I’ve Been Waiting My Whole Damn Life for the Kraken
I remember the bus driver’s face.
He didn’t even have to say it.
“Boys ... this bus — she ain’t going anywhere today.”
This was the winter of 2018 in Brampton, Ontario. And look, I get it. Buses break down. That’s just part of life in the ECHL, or as we called it: the Coast. But this was our third bus to break down in my first four road trips with the team. I had been drafted by the Senators six years earlier, and at that point, sitting on that bus … it hit me.
I had as many bus breakdowns in the Coast as I did games played in the NHL.
I wasn’t a rookie anymore. This wasn’t my first rodeo in the Coast. I had been going up and down and up and down and up and down more times than you’d even believe. I was an elite luggage packer.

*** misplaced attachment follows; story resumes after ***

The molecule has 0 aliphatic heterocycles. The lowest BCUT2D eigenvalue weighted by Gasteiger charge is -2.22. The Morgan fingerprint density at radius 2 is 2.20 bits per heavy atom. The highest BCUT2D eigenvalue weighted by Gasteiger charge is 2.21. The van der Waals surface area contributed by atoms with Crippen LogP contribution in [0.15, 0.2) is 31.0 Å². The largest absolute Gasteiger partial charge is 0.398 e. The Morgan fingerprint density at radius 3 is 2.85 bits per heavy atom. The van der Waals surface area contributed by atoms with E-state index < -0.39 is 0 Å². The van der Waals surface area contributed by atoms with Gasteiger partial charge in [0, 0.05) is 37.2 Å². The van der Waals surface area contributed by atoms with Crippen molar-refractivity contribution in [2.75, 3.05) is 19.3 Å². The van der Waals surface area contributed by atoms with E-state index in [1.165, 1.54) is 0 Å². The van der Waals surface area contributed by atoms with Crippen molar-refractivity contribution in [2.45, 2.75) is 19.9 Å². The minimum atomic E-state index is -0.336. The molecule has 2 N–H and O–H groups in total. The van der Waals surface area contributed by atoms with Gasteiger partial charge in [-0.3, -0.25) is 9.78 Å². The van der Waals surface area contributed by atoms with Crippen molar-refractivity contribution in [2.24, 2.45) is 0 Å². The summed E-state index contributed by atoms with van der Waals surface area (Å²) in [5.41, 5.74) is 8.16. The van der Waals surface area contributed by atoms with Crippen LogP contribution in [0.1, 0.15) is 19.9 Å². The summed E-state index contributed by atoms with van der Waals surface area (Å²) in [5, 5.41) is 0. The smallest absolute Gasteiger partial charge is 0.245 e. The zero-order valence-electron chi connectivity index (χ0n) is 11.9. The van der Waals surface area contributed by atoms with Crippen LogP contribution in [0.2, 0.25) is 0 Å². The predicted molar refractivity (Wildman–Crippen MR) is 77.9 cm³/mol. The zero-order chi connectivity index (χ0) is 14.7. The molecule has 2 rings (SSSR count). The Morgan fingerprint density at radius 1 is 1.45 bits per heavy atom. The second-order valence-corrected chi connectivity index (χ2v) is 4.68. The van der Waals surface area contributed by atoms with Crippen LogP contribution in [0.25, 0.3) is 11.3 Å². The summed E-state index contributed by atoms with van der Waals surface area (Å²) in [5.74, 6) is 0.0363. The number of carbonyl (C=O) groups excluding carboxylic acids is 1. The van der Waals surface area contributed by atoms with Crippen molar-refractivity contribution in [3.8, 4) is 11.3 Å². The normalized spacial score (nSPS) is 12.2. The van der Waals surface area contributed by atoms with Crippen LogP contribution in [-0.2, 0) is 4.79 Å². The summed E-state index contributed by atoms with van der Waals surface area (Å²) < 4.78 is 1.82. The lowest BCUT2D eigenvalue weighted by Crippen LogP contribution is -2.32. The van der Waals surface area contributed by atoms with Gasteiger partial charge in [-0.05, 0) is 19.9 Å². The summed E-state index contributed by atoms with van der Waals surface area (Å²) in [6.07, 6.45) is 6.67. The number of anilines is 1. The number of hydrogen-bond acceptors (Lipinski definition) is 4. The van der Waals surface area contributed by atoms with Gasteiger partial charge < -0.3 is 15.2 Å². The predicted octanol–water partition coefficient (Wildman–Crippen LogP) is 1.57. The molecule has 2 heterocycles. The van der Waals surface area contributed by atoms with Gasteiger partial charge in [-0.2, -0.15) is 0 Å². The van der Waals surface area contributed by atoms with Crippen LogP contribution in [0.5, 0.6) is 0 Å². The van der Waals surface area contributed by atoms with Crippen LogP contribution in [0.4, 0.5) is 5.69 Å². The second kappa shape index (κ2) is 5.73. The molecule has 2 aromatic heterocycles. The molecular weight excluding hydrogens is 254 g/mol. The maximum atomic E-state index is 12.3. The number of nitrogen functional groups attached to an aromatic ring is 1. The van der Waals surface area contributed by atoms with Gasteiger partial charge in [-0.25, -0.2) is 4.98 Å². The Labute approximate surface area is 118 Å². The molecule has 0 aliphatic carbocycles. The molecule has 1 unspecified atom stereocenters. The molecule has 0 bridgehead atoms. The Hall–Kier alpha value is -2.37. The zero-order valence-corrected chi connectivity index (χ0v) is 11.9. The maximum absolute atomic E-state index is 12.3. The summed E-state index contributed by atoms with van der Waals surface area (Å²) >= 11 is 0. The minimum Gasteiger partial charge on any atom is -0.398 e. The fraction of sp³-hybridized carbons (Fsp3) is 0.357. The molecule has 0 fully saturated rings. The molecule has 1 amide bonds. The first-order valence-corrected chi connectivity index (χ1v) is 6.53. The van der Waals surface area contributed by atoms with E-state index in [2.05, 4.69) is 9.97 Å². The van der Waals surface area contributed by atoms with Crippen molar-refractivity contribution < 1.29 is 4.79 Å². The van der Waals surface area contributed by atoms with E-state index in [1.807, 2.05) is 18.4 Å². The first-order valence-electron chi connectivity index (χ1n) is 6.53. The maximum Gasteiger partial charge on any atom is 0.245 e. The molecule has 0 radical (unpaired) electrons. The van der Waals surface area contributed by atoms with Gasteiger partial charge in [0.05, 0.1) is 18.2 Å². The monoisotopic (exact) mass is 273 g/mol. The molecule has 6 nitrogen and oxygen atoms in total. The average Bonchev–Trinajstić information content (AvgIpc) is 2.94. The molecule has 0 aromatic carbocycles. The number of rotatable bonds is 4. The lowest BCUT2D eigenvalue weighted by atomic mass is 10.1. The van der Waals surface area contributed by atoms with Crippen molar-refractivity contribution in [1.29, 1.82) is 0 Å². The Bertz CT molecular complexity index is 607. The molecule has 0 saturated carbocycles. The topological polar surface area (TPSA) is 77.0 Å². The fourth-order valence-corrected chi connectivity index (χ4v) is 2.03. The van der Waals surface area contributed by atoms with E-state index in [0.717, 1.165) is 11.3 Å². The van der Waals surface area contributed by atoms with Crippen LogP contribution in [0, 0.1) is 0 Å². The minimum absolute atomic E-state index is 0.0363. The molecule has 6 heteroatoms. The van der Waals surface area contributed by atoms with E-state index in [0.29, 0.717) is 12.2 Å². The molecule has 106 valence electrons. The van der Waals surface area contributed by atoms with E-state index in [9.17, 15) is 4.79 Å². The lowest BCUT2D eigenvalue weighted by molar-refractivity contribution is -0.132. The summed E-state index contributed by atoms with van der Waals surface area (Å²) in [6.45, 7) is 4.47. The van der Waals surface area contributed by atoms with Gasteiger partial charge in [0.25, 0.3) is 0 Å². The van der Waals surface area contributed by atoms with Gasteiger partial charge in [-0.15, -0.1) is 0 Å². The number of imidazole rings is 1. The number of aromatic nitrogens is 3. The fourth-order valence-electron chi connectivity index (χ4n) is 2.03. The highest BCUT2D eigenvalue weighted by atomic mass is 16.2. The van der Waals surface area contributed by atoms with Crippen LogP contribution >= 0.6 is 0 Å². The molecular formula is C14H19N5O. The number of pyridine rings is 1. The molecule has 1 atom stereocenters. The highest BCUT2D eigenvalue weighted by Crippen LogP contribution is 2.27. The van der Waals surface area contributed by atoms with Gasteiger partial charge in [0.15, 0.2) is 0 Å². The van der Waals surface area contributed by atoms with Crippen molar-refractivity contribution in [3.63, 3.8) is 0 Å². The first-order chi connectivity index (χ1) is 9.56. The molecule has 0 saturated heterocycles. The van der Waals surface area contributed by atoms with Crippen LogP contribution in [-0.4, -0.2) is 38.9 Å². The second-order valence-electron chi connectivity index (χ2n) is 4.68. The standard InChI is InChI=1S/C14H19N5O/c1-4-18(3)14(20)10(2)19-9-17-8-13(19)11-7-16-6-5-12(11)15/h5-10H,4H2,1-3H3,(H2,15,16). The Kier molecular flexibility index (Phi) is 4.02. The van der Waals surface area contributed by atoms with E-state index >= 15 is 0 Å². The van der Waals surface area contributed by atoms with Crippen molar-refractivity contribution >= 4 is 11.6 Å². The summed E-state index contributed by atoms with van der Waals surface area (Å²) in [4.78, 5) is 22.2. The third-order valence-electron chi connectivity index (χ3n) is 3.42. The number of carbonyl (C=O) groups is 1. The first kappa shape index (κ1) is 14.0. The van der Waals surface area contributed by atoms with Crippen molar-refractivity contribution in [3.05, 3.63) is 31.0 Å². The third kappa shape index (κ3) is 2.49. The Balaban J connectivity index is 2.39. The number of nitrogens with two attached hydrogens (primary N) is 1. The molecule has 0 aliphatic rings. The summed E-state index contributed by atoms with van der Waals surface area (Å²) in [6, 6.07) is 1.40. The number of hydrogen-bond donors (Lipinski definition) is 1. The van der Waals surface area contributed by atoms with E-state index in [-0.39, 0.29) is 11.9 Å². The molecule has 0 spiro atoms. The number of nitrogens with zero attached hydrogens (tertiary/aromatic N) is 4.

There’s something about the league that has always felt so far away from me.- Chris Driedger
But as far as the NHL goes ... I had been up for a couple of cups of coffee, but I hadn’t been able to make it stick. There’s something about the league that has always felt so far away from me. I grew up in Winnipeg, and we didn’t have the Jets back then, so the NHL was almost foreign, in a way. Even when I had been drafted in the third round in 2012, I never really thought I’d make it. I don’t know if that’s a weird attitude to have for a professional athlete, and it’s not like I didn't believe in myself. I just … every time I looked at a depth chart, there were four or five goalies ahead of me. And when you’re riding buses in the Coast, dreaming about the NHL is a good way to make the bus move as slowly as possible.
Being down there, two levels away from the league ... it might seem close if you’re just looking at a glance, but, man — it doesn’t feel like that.